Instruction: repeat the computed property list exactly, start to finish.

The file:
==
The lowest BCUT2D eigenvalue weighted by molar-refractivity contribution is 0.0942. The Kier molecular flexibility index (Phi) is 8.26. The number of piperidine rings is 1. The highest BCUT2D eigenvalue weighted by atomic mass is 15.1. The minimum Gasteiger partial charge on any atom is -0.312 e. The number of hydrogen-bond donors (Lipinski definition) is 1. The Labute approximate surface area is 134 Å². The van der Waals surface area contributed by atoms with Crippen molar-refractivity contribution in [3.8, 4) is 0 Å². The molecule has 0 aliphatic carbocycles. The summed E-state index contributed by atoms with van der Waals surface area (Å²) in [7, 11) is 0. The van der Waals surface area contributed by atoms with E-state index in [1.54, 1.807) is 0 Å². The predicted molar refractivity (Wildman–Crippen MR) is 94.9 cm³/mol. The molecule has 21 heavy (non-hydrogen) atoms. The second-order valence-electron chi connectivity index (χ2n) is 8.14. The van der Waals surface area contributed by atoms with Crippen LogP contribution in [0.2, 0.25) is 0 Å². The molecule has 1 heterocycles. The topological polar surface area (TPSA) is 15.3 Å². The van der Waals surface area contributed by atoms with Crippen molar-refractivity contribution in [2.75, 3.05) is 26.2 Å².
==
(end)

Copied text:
The lowest BCUT2D eigenvalue weighted by molar-refractivity contribution is 0.0942. The Kier molecular flexibility index (Phi) is 8.26. The number of piperidine rings is 1. The highest BCUT2D eigenvalue weighted by atomic mass is 15.1. The minimum Gasteiger partial charge on any atom is -0.312 e. The number of hydrogen-bond donors (Lipinski definition) is 1. The Labute approximate surface area is 134 Å². The van der Waals surface area contributed by atoms with Crippen molar-refractivity contribution in [3.8, 4) is 0 Å². The molecule has 0 aliphatic carbocycles. The summed E-state index contributed by atoms with van der Waals surface area (Å²) in [7, 11) is 0. The van der Waals surface area contributed by atoms with E-state index in [1.54, 1.807) is 0 Å². The predicted molar refractivity (Wildman–Crippen MR) is 94.9 cm³/mol. The molecule has 21 heavy (non-hydrogen) atoms. The second-order valence-electron chi connectivity index (χ2n) is 8.14. The van der Waals surface area contributed by atoms with Crippen LogP contribution in [0.2, 0.25) is 0 Å². The molecule has 1 heterocycles. The topological polar surface area (TPSA) is 15.3 Å². The van der Waals surface area contributed by atoms with Crippen molar-refractivity contribution in [2.75, 3.05) is 26.2 Å².